Friday, 9 March 2012

It's been nearly 5 months since my last confession...

This has to sum up the whole reason for writing this blog - how does one fit in marathon training into a normal, busy, working and parenting schedule? This normal person has struggled, it has to be said.

My little supporter at
the Leeds Abbey Dash 2011
Since my last blog post I have:
  • Run another 10k race and achieved a PB of 56:55 (Leeds Abbey Dash November 2011)
  • Started a (demanding) new job
  • Developed perma-blood-blisters
  • Nearly stopped running altogether
  • Found a Kettle Bell and Pilates class to replace (as close as I can) my Power Plate classes
  • Bought a magazine about training for marathons (it made me feel better)
  • Lost half a stone and have a flatter stomach than I've ever had and (hurray!) and;
  • Run my longest, hardest and highest ever...
I've been in my new job for 4 1/2 months now, and whilst I'm really enjoying it and know it was the best move for me I've been the most sedentary I've been in nearly 2 years and I'm really struggling. Whilst working at the University I was blessed to be able to incorporate regular runs into my commute, running from the Uni to where I park my car 3 miles away. Sometimes if I missed the tram I would walk 1 or 2 stops to pick the next one up instead of standing around in the cold. The benefit being that I got home at a reasonable time and I didn't need to think about then donning the kit for a cold, night run. My new job sees me travelling to Ilkley 3 days a week by car and working from home 2 days. The work is good but demanding and, being the kind of conscientious gal I am, I get really absorbed in it and can sit for hours (unhealthily) staring at a computer screen to get done what I need to. I can't bring myself to wear a pedometer as I am under no illusion I probably don't manage more than 50 metres a day at the moment. My movements on a typical day look something like:

1. Roll out of bed to bathroom (3 metres)
2. Roll from bathroom to bedroom to get dressed (3 metres)
3. Roll into sons room to get him dressed (1 metre)
4. Trot downstairs (5 metres)
5. Trot to the car (5 metres)
6. Drive to nursery (0 metres)
7. Walk son into nursery and back to car (10 metres)
8. Drive to work (0 metres)
9. Get out of car and walk to office (5 metres)
10. Sit at desk for hours without moving (0 metres)
11. Walk to car (5 metres)
12. Drive home (0 metres)
13. Trot to house (5 metres)
14. Sit down on sofa and don't move (0 metres)
15. Go upstairs to bed (5 metres)

I'm suffering backache too from the driving, constant sitting and lack of running. Did I mention the last thing I want to do after getting home from work on a night (not evening I'm afraid to say) is run? I'm actually a lot more lethargic from not running as a result.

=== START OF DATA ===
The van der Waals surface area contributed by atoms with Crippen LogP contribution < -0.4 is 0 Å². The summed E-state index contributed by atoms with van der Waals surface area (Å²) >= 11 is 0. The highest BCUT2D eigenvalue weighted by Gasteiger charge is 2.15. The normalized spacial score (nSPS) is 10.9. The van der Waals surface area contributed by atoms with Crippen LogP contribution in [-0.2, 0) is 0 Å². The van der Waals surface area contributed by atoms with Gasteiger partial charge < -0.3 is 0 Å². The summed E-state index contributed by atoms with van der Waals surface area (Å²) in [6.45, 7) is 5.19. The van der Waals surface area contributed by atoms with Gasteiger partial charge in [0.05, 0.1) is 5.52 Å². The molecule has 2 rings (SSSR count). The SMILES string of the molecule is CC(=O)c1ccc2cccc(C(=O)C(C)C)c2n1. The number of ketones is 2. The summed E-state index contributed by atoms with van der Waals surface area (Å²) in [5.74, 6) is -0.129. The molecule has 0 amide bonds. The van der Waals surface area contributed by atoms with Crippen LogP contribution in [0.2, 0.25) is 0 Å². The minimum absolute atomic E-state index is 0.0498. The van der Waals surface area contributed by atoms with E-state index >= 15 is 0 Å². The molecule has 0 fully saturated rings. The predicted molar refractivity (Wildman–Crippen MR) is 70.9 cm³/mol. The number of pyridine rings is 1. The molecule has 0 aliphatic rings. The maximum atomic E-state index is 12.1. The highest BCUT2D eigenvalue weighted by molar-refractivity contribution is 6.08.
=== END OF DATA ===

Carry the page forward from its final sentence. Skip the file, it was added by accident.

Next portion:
However, after my initial shell shock regarding the closure of my favourite exercise class I discovered, just before Christmas, a kettlebell class in Penistone my friend attends. I've been going pretty much every Monday night since then and have discovered muscles I never even thought my body possessed and the best thing - they're starting to show! It's a tough 1 hour workout on a Monday night straight from work but thankfully I tend to work from home then so it's not such a rush back from Ilkley to Barnsley. As if this wasn't torture enough, over the Christmas break I decided to look for a pilates class. I've always wanted to do pilates properly (and not just in front of the Wii or a DVD) and considered it a good conditioning exercise for climbing. Pity I've not been climbing for several months to test the theory... But I've also found it to be excellent for conditioning for running too. Whilst I find pilates a contrast to kettlebells (quite relaxing!) I often feel as sore the day after and, more often than not, my core hurts more from "against the wall" or "jacks" than any "russian twists" with a kettlebell.

So, how has this affected my running?

My speed hasn't improved, neither probably has my form, however my recovery period and ability to climb hills without stopping has certainly improved. Several weeks ago I ran my furthest distance so far (19 miles) and climbed my highest elevation in preparation for the marathon. Admittedly I wasn't very fast at all and at that pace I would barely make it round in 5 hours. I also felt physically wrecked - wretched in fact - like I can't describe (and incidentally am now scared witless about running a further 7 miles but that's another story) however I did it and managed to recover within a day - or at least could walk properly after a day. This is a far cry from the next furthest distance I've run at 16 miles which rendered me immobile for the best part of a week, in preparation for the Sheffield Half Marathon last year so I am at least fitter and leaner than I've ever been even if I won't be cracking a 4 hour 26.2.

I'm determined to finish though, so one day my boy can be proud of his ma.